It’s a parent’s worst nightmare: accidentally leaving a child in a car. On a hot day, a small child trapped in a vehicle is especially vulnerable, and in each of the last two years more than 50 children have died due to vehicular heatstroke in the United States alone.
Regulatory agencies around the globe have recognized the need for technology solutions providing child presence detection that can help prevent these kinds of accidents. For example, the European New Car Assessment Programme (Euro NCAP) has announced that it will start to award rating points for child presence detection in 2022.
The good news is that we now have the technologies to make these accidents a thing of the past, and I’m excited to be writing about the work we are doing in this area.
Aptiv has developed a system that is able to monitor babies, young children or even pets, through a combination of advanced sensors and sophisticated algorithms. Aptiv’s sensing capabilities can enable us to see through heavy blankets or other obstructions to detect an infant’s breathing or pulse, and represent the most comprehensive approach to child presence detection. For the system to be effective, it also has to avoid false positives — that is, the system has to accurately sense when there is a child left in a vehicle. With too many false positives, consumers won’t take any resulting alert seriously.
Alternatively, we can use existing hardware in the vehicle to provide some basic intelligence. For example, using a camera, our object classification algorithms can identify a baby, car seat or other objects that might have been left behind, such as a purse or cellphone. While there are limitations from obstructions to line of sight, cameras can be a cost-effective way to detect a child in the vehicle, especially if the camera is already in the cabin for other purposes.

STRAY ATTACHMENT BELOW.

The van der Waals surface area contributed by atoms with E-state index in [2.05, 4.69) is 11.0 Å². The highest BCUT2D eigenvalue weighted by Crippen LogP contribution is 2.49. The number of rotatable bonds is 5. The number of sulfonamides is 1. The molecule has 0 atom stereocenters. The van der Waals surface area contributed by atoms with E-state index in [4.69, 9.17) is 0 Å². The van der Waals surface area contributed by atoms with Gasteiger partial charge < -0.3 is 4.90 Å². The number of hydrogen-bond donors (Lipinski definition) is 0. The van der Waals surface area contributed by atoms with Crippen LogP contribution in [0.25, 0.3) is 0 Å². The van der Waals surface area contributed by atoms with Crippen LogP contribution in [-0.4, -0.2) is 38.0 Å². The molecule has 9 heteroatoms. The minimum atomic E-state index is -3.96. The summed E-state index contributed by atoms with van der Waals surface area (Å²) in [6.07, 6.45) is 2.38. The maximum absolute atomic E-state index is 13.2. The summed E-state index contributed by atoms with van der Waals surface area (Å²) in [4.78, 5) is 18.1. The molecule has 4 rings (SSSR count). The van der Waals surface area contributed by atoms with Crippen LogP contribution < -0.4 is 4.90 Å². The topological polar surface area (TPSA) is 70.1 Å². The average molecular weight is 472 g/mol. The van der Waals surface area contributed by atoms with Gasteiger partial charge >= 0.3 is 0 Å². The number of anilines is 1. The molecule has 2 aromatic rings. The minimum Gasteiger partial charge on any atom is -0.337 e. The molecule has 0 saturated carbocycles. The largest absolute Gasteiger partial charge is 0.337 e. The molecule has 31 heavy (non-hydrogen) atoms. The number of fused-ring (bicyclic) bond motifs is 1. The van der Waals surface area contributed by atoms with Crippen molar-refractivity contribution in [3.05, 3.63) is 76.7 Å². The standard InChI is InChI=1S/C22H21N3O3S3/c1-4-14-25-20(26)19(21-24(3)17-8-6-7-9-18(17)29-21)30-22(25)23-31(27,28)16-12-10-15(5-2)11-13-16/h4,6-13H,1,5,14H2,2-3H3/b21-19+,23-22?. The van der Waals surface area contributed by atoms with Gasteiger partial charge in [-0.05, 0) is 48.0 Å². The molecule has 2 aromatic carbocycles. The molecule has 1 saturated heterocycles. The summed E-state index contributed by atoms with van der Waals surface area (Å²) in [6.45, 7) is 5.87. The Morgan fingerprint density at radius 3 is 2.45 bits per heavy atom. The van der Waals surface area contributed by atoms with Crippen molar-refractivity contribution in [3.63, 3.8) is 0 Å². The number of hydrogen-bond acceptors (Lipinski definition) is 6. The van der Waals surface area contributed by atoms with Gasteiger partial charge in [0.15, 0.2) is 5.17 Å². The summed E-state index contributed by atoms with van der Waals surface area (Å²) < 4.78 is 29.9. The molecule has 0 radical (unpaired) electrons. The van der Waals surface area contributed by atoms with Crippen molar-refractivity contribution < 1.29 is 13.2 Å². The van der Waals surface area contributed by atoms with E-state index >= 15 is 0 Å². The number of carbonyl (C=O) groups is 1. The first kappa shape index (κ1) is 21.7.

When a vehicle reaches its destination and is turned off, the system would wait a few moments for an adult to get out and go around to the back seat to retrieve the child. At that point, the sensor would briefly activate, just long enough to register anyone who might be there.If an infant, older child or pet is present, the vehicle could take a number of actions, and Euro NCAP is currently evaluating a draft protocol that spells out these actions. The most obvious is to activate the horn or car alarm and flash the hazard lights for several seconds, and prevent the doors from being locked. If no one retrieves the child after the initial warning, the system could then escalate the warning, repeating the audio and visual alarms for 15 seconds every minute. If there is still no response, the vehicle could send a text message or make a phone call to a registered number. And if the vehicle is electric, the climate control could even switch on to keep the cabin cool, or lower the windows if environmental conditions dictate.
Deaths caused by leaving children behind in vehicles are entirely preventable. Whichever technology we use, every step we take toward effective child presence detection is a step in the right direction.